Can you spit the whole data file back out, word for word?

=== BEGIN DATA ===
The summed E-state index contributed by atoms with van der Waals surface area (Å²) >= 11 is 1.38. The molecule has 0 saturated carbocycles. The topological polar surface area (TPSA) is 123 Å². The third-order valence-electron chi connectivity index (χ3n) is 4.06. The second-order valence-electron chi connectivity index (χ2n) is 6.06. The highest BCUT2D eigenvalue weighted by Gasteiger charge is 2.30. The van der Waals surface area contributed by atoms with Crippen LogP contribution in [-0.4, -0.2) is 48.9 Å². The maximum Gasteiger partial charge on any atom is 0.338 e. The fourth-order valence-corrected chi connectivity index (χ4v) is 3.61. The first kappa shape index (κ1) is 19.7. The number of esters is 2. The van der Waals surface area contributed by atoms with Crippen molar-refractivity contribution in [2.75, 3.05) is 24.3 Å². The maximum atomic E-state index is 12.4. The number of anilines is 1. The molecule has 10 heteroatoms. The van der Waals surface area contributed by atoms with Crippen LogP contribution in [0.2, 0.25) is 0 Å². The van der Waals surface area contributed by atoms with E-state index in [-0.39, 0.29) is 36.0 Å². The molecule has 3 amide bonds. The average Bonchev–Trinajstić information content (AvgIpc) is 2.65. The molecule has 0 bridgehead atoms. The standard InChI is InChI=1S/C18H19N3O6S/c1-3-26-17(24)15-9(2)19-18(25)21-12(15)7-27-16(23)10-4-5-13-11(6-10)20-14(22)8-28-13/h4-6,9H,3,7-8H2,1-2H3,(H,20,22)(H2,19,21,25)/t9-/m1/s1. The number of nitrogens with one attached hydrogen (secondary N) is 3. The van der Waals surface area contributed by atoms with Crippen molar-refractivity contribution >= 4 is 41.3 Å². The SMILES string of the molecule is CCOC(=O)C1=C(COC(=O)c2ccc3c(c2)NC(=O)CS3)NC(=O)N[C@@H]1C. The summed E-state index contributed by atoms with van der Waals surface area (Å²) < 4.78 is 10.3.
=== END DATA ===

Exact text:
The summed E-state index contributed by atoms with van der Waals surface area (Å²) >= 11 is 1.38. The molecule has 0 saturated carbocycles. The topological polar surface area (TPSA) is 123 Å². The third-order valence-electron chi connectivity index (χ3n) is 4.06. The second-order valence-electron chi connectivity index (χ2n) is 6.06. The highest BCUT2D eigenvalue weighted by Gasteiger charge is 2.30. The van der Waals surface area contributed by atoms with Crippen LogP contribution in [-0.4, -0.2) is 48.9 Å². The maximum Gasteiger partial charge on any atom is 0.338 e. The fourth-order valence-corrected chi connectivity index (χ4v) is 3.61. The first kappa shape index (κ1) is 19.7. The number of esters is 2. The van der Waals surface area contributed by atoms with Crippen molar-refractivity contribution in [2.75, 3.05) is 24.3 Å². The maximum atomic E-state index is 12.4. The number of anilines is 1. The molecule has 10 heteroatoms. The van der Waals surface area contributed by atoms with Crippen LogP contribution in [0.2, 0.25) is 0 Å². The van der Waals surface area contributed by atoms with E-state index in [-0.39, 0.29) is 36.0 Å². The molecule has 3 amide bonds. The average Bonchev–Trinajstić information content (AvgIpc) is 2.65. The molecule has 0 bridgehead atoms. The standard InChI is InChI=1S/C18H19N3O6S/c1-3-26-17(24)15-9(2)19-18(25)21-12(15)7-27-16(23)10-4-5-13-11(6-10)20-14(22)8-28-13/h4-6,9H,3,7-8H2,1-2H3,(H,20,22)(H2,19,21,25)/t9-/m1/s1. The number of nitrogens with one attached hydrogen (secondary N) is 3. The van der Waals surface area contributed by atoms with Crippen molar-refractivity contribution >= 4 is 41.3 Å². The SMILES string of the molecule is CCOC(=O)C1=C(COC(=O)c2ccc3c(c2)NC(=O)CS3)NC(=O)N[C@@H]1C. The summed E-state index contributed by atoms with van der Waals surface area (Å²) < 4.78 is 10.3.